At Clarkson, Collins and his colleagues have partnered with other groups around the region to create the Adirondack Initiative for Wired Work, which will aim to use broadband connections to help people make a living while living in the Adirondacks.
"It's a kind of hardware/software distinction," Lowe said. "We're going to build the infrastructure, but we're not going to provide services on it. Their outreach is to provide services for end users."
The Adirondack Initiative is helping local government entities write proposals for stimulus funds that would bring broadband here, working with small businesses, and helping open work stations throughout the Park where professionals can use broadband at work stations or in meeting spaces.
"Imagine if you were able to support telecommuters so that they would be able to successfully telecommute from their front porch and make it their front office," Collins said.
One business center is already open in Blue Mountain Lake, and Collins said there are plans to open more in places like Saranac Lake, Lake Placid, Tupper Lake, Old Forge and North Creek. They would be similar to a business center in a hotel, but also a place for professionals to get together and hold meetings, like a 21st century version of a local fire hall, he said.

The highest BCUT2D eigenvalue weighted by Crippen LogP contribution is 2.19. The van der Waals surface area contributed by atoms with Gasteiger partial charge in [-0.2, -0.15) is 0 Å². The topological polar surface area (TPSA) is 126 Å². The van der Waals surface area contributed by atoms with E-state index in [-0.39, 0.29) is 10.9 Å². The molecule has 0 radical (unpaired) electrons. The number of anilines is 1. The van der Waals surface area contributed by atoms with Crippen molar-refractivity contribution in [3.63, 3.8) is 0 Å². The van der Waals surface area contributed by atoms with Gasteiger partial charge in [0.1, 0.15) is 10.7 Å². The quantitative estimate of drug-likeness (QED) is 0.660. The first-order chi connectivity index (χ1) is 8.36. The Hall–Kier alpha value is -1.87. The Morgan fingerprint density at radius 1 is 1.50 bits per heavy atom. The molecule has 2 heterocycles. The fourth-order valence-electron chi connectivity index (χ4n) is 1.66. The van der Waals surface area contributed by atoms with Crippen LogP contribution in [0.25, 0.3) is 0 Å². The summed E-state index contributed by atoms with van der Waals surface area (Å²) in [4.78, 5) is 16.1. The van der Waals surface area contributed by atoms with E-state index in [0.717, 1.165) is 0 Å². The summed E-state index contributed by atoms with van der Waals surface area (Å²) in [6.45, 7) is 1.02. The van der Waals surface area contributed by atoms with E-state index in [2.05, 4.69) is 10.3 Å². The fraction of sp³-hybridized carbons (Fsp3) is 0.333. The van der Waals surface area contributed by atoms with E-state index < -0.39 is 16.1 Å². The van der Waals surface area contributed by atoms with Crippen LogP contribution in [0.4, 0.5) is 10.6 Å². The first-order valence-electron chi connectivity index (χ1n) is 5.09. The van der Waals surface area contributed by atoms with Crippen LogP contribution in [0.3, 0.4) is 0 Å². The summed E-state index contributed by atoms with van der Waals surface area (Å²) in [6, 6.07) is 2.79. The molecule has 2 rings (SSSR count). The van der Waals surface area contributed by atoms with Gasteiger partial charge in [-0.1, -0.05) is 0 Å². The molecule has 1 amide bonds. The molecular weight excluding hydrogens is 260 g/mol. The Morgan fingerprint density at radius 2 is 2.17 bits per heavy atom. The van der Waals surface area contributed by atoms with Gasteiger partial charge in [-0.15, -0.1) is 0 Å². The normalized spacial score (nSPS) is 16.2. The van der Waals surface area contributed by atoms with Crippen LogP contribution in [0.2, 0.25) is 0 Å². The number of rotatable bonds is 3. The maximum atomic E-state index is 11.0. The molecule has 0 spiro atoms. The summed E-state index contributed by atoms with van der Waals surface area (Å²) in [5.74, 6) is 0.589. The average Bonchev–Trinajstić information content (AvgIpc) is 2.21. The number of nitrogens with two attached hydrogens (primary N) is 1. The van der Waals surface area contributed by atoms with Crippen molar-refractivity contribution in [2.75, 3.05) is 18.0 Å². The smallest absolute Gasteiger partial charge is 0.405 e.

The Adirondack Initiative is also applying for stimulus money for these projects, but from a different funding source than CBN Connect.
As part of their plan to get all the people working on broadband in the area to coordinate, the Adirondack Initiative will hold a conference at Clarkson on Sept. 8 for anyone who may be interested in creating or using a strong base for telecommuting in the Adirondacks. To register for the conference, go to www.clarkson.edu/adk.
How broadband can help
There are state and federal grants for agencies that try to help people understand how broadband can help them. An agency called Digital Towpath, in Oneida County, helps municipalities like Franklin County set up government Web sites so citizens can get information that they can use every day, Lowe said.
"That's the kind of thing that can drive broadband adoption," Lowe said.
Collins said he hopes U.S. Sen. Kirsten Gillibrand will attend the conference. Gillibrand has shown support for rural broadband initiatives in the past, most recently announcing last week that she will introduce an act that would create an Office of Rural Broadband Initiatives in the U.S. Department of Agriculture, which would steer grants and loans to expand broadband access in rural areas.